Drop Into Your Horse’s World And See What Happens

arin Be Present

Drop Into Your Horse’s World and See What Happens

by Arin Ingraham

I live a busy life. I own my own business, maintain a busy social calendar, travel tons for work, have a few passion projects going at all times, and look forward to the precious time I get to spend with my horse. Like so many of us, my cell phone is attached to my hip and it connects me to all my clients, friends, and customers. I often feel like the days just buzz by and I sometimes even forget to eat. But I always make time for the barn.

I have to see my pony and get a good shot of vitamin H! But honestly, there are days where I am skidding into the barn with very little time to brush, ride and feed my girl Honey. I often wonder what that must be like for her. She is just hanging out eating grass, enjoying life and her crazy human runs in chases her around the pasture, puts a rope on her head, drags her to the hitching post, brushes, saddles, and rides at a pace and energy level that is so foreign to horses. I can only hope all is forgiven when the grain comes out and I take her back to her pasture.

Yet I yearn for something different and I want my horse to actually enjoy and look forward to time with me. So, I am always looking for ideas and ways to improve our connection and create more time in my life to be more fully present at the barn.

The other day I came across something called the Trust Technique. Creator James French is a horseman, Reiki master, animal communicator and creator of the Trust Technique. I spent the morning exploring his website and watching his videos. He explained a simple process of dropping into a state of mindfulness meditation and being with our animals as a form of healing and connection. He challenged the me to try just 10 minutes a day for a week.

After watching these videos, I jumped in my truck and drove out to see Honey. I took special care to leave my cell phone in the truck and to make sure I had plenty of time to just be and see what would happen.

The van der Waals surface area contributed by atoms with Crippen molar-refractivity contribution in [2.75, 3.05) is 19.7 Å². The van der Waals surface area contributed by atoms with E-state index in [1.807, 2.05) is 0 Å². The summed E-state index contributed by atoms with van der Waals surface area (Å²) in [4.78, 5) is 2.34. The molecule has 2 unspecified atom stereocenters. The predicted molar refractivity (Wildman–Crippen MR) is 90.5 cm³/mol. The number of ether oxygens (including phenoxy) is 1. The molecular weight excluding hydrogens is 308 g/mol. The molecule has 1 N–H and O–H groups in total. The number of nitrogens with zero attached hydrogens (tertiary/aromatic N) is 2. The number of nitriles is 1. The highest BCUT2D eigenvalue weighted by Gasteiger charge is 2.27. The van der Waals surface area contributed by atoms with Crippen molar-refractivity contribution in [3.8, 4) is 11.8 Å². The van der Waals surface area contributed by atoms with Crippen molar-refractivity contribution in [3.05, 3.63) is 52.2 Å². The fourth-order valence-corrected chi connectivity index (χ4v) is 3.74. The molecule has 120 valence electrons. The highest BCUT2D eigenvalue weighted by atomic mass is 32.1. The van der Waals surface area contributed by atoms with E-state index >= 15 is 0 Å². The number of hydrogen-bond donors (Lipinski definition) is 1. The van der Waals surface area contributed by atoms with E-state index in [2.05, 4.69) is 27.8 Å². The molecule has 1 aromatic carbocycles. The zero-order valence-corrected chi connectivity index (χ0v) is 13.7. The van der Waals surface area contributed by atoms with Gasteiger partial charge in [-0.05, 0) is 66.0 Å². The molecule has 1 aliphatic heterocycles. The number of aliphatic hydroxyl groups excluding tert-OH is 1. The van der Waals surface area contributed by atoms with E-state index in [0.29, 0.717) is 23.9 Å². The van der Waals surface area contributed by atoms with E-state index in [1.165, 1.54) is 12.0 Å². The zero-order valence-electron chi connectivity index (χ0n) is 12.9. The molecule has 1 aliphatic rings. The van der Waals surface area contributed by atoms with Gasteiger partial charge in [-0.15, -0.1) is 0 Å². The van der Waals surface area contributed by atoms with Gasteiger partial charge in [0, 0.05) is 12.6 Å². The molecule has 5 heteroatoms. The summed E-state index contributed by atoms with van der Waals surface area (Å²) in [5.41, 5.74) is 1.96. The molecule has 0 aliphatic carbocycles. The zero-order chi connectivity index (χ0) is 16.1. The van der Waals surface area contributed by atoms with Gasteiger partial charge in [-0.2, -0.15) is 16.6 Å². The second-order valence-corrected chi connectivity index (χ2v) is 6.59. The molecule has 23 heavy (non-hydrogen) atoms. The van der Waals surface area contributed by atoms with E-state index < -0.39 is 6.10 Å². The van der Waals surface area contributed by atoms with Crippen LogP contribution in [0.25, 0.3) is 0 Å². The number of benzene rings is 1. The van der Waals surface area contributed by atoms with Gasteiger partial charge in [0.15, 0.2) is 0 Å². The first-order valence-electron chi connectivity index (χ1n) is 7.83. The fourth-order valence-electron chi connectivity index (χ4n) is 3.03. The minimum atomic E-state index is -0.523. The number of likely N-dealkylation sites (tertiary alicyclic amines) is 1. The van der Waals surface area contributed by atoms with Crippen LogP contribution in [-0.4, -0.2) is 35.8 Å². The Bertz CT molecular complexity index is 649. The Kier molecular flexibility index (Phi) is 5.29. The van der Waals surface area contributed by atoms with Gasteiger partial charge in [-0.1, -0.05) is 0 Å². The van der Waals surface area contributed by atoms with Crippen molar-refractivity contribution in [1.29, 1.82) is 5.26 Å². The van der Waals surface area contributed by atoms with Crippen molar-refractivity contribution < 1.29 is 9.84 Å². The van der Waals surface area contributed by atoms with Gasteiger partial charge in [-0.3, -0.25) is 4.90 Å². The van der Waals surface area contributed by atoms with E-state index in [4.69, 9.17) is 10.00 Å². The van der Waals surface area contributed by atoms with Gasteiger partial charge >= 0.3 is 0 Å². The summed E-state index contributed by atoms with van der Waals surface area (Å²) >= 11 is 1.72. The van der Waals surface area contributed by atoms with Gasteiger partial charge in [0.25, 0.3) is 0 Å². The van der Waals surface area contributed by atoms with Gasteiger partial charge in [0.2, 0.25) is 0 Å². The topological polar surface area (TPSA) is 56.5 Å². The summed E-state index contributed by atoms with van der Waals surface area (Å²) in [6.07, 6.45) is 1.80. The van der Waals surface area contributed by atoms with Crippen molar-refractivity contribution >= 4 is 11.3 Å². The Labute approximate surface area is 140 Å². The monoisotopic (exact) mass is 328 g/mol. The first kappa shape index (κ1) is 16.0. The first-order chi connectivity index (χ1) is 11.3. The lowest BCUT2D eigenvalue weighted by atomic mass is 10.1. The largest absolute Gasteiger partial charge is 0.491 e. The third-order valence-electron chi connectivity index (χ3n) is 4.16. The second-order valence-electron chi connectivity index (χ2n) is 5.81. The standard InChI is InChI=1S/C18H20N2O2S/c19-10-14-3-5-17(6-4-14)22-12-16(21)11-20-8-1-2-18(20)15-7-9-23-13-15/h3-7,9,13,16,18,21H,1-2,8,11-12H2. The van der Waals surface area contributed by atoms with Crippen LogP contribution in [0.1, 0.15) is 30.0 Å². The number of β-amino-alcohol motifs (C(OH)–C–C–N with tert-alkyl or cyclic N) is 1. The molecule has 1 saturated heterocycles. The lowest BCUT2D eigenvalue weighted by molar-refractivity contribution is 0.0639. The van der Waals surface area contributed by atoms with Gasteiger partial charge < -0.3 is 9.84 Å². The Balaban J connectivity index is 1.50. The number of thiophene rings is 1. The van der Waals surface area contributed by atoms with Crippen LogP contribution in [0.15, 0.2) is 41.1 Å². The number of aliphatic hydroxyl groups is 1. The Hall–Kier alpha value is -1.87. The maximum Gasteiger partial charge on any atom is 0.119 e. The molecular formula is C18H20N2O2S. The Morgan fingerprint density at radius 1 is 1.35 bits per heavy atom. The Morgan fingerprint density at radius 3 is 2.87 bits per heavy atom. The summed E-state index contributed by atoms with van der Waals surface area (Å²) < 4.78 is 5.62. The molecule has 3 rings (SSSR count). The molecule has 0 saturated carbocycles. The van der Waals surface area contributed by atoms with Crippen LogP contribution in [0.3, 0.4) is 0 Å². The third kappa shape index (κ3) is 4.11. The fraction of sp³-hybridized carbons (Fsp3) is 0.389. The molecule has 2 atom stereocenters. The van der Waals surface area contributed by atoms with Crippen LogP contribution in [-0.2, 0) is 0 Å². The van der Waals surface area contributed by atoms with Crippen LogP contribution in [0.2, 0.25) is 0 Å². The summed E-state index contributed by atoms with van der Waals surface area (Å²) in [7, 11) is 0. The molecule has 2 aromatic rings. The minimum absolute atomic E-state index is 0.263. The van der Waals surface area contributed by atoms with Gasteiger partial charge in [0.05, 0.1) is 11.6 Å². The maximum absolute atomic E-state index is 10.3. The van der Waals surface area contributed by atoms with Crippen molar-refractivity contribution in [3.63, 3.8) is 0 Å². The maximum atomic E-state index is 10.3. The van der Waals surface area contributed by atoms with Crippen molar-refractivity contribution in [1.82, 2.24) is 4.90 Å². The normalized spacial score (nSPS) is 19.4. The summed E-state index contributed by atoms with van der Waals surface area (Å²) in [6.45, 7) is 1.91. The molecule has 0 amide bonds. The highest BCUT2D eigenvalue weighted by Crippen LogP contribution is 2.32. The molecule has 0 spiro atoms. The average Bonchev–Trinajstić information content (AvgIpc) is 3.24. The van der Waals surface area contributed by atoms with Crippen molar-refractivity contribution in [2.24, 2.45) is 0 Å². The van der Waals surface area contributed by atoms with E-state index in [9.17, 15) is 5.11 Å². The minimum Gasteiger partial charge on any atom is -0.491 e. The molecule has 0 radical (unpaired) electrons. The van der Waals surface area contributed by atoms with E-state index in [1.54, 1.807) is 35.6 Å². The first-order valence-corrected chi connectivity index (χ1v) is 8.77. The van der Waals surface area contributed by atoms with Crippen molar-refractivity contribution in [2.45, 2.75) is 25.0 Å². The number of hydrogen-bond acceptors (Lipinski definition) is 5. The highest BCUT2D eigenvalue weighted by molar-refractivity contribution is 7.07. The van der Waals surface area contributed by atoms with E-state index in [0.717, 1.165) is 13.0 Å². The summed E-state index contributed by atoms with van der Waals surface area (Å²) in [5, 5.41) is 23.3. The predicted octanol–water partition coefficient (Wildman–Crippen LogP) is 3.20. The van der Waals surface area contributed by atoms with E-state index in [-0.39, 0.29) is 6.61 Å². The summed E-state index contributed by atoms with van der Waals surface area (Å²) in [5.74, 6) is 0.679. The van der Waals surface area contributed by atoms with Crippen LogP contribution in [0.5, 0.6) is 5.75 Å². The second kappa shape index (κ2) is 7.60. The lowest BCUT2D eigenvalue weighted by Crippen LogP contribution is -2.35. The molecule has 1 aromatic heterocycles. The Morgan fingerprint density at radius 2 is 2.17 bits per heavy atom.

I walked into the pasture where my horses Honey and Hurley live, I left the halter and lead rope on the gate and walked in with the intention to just be. James says to stand or sit near your animal but to not touch them. If they try to touch you, just gently push them off. Honey was grazing along the fence line so I went up to her with no intention of catching her and just sat next to her as she grazed. Now, the instructions from James were to just be. Listen to the sounds of nature, feel the wind and sun on my skin, and send love and peaceful feelings to my horse. I got totally caught up in the glorious day. The sun was shining, the wind had a gentle breeze blowing, I could hear birds chirping and I felt a drowsy peaceful calm fill my body.

I noticed at this point, that the horse in the pasture next to us had come closer and she started grazing in what sounded like rhythm with Honey’s grazing. This hypnotic sound of the two horses grazing and breathing sent me even deeper into a state of relaxation and meditation. My eyes were heavy, my breathing was slow and rhythmic; I could have sat there all day soaking up this wonderful time with my horse… Just being present together. No asking or demanding or rushing –
just being.

Next, I looked around the pasture and noticed that we were also joined by a herd of about 20 heifers from the back pasture. There were very curious about what I was up to and it seemed like they too wanted to be a part of this pasture meditation. What an amazing feeling to be at one with nature like this. It struck me that for as much time as I spend at the barn, I rarely take the time to just be present and be part of the world the animals inhabit, instead of always bringing them into mine.

In James’ training videos he said that the animals often go into a relaxed trance-like state and in some cases even lay down and sleep. It is in this state that deep healing can take place. I didn’t see Honey visibly changing her state, but mine sure did! I could have totally lain down in that pasture right then and there and napped like a baby. But instead I decided to get the halter and take Honey out for a ride.


I haltered Honey and began to lead her out up to the hitching post. I noticed that we were perfectly in sync. Our feet matched rhythm and steps. If I slowed down, she slowed down. If I sped up she sped up. I realized in this moment that I could keep my relaxed state of being through my time with her; leading, grooming, and even during my ride. At the hitching post, I found that grooming her became a very calming and soothing rhythm. My mind stopped thinking about everything else and I felt like I had all the time in the world. Honey seemed to really enjoy this and even began to nod out a bit and nap as I groomed her. We were at peace.

I did my best to stay in this mindfulness state and our ride was pure bliss because we were connected and in the present moment – which is the place that horses always are. At the end of my horse day I felt rejuvenated, happy and ever so grateful for the opportunity to connect with my horse and nature in this way.

Try it out for yourself. Take a few minutes the next time you see your horse to slow down, quiet your mind, and just be with them without any agenda or expectation. Let us know how it goes!